Researchers explain how animals evolved from single cells to a kingdom so diverse

One of their findings contradict what Darwin theorised in his theory of evolution.


How animals evolved from single-celled life has been of interest to life scientists for decades. Specifically, how did the relatively simple body plan of a single cell give rise to the 40-odd distinct body plans in animals today over a few hundred millennia?

A new study published in the journal Proceedings of the National Academy of Sciences sheds light on just this.

Researchers have compiled features from thousands of animal groups in the study to find clues and edge closer to an answer. The result? A ‘shape space’ for animal body plans that shows similar and different features over time.

Their findings about the shape space revealed that transformative changes at a fundamental level didn’t just come about in a single, epic bout of experimentation. These changes evolved consistently — in fits and starts — over the course of developmental history.

This contradicts part of what was previously theorised by Darwin in his theory of evolution.

“Our results are important in that they highlight the patterns and pathways in which animal body plans evolved,” Eurekalert quoted Bradley Deline, co-author of the study from the University of West Georgia, as saying.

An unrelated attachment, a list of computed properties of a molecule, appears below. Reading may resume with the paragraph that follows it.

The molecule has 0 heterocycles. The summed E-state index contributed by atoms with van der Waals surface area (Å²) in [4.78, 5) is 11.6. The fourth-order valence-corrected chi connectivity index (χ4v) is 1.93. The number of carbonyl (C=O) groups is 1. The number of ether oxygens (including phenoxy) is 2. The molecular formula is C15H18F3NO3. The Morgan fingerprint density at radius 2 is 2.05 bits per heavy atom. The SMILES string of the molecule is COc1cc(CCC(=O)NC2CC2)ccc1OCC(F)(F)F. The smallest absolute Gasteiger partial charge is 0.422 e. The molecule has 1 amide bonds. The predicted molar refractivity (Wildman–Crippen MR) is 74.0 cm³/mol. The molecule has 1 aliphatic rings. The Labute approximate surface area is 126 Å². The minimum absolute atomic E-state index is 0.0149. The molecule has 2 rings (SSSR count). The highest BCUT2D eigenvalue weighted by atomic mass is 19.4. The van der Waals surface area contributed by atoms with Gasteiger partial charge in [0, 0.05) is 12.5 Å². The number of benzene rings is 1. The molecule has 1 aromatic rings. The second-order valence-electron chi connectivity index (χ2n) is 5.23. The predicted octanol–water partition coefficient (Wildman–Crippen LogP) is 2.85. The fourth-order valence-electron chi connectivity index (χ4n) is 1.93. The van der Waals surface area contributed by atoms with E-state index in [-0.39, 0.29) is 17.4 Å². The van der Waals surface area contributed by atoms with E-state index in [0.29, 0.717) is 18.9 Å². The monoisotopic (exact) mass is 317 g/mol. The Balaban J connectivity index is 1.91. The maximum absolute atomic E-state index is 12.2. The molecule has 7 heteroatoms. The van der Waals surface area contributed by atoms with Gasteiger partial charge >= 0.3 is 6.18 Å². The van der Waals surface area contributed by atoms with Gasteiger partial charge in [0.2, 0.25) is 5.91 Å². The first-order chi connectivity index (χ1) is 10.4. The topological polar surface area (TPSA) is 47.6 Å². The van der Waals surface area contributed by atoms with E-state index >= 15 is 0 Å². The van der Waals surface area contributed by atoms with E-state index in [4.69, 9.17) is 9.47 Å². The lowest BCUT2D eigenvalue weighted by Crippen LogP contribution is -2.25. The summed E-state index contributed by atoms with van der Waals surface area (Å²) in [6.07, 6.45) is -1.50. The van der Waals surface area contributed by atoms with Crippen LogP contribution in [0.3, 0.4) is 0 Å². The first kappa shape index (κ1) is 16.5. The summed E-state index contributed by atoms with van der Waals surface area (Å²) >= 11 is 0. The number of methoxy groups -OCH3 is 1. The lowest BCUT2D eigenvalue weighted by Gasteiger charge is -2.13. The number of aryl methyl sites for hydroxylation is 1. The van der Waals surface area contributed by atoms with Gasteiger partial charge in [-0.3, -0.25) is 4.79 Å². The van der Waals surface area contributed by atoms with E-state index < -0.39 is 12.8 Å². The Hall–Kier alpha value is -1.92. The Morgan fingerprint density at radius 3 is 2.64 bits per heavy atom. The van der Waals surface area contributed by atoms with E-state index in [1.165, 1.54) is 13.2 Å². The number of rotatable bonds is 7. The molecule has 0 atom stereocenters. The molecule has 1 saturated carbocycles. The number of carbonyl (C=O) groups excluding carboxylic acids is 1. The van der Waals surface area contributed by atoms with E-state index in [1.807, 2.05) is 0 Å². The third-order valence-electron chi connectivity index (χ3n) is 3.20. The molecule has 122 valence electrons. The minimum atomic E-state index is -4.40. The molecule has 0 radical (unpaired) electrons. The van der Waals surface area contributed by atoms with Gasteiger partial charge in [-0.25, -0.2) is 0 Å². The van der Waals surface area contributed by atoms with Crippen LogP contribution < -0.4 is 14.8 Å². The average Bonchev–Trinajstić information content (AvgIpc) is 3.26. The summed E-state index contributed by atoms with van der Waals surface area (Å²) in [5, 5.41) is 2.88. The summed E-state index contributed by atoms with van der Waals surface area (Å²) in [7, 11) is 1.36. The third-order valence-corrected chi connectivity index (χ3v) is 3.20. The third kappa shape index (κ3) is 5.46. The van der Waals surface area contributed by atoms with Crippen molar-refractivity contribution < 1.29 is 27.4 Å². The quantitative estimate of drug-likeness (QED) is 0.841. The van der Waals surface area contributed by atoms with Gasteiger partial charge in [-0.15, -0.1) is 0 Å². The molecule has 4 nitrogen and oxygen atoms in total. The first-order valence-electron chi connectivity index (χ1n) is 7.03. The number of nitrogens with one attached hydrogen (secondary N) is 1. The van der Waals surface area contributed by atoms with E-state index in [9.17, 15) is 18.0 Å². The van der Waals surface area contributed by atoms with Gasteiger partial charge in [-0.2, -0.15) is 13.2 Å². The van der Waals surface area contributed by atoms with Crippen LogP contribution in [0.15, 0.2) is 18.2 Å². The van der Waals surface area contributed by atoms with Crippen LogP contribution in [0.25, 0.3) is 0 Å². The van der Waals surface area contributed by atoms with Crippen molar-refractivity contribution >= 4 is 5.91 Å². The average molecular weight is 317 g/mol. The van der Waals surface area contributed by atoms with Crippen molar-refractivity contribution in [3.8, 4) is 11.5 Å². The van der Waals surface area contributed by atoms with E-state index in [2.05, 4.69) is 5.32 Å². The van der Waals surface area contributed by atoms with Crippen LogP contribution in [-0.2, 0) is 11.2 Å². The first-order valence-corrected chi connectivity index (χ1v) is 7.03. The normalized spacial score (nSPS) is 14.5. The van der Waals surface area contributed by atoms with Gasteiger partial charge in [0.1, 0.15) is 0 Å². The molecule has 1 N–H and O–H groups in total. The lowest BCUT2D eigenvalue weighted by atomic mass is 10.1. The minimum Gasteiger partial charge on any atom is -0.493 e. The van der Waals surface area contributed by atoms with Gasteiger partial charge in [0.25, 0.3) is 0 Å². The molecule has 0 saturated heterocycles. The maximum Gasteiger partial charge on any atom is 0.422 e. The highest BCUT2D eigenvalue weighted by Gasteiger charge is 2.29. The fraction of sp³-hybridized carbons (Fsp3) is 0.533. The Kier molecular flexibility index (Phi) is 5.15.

Researchers explain how animals evolved from single cells to a kingdom so diverse

Representational image. Image courtesy: Pxhere

They also found that major expansions in animal form was seen after the Cambrian era roughly 500 million years ago.

The Cambrian is believed to be the main era linked to explosion in diversity of life on Earth. This explosion, the researchers report, could be a result of ecological shifts, like land exploration, at the time.

Another observation that the researchers note is that intermediates in the evolution of today’s diverse animal population have been found in fossils, and rarely in living animals.

“The distinctiveness of living groups is a consequence of the extinction of their evolutionary intermediates. Therefore, animals appear different because of their history rather than unpreserved jumps in anatomy,” said James Clark, co-author from Bristol's School of Earth Sciences.

The data analysed by the researchers in the study include genomes, proteins and regulatory genes from living animals. The researchers found a strong link between the regulatory genes and anatomical designs, which make a strong argument for animal biodiversity being a result of how important genes were regulated at the level of an embryo.

“Our study confirms the view that continued gene regulatory construction was a key to animal evolution,” Kevin Peterson, co-author of the study from Dartmouth College, said.

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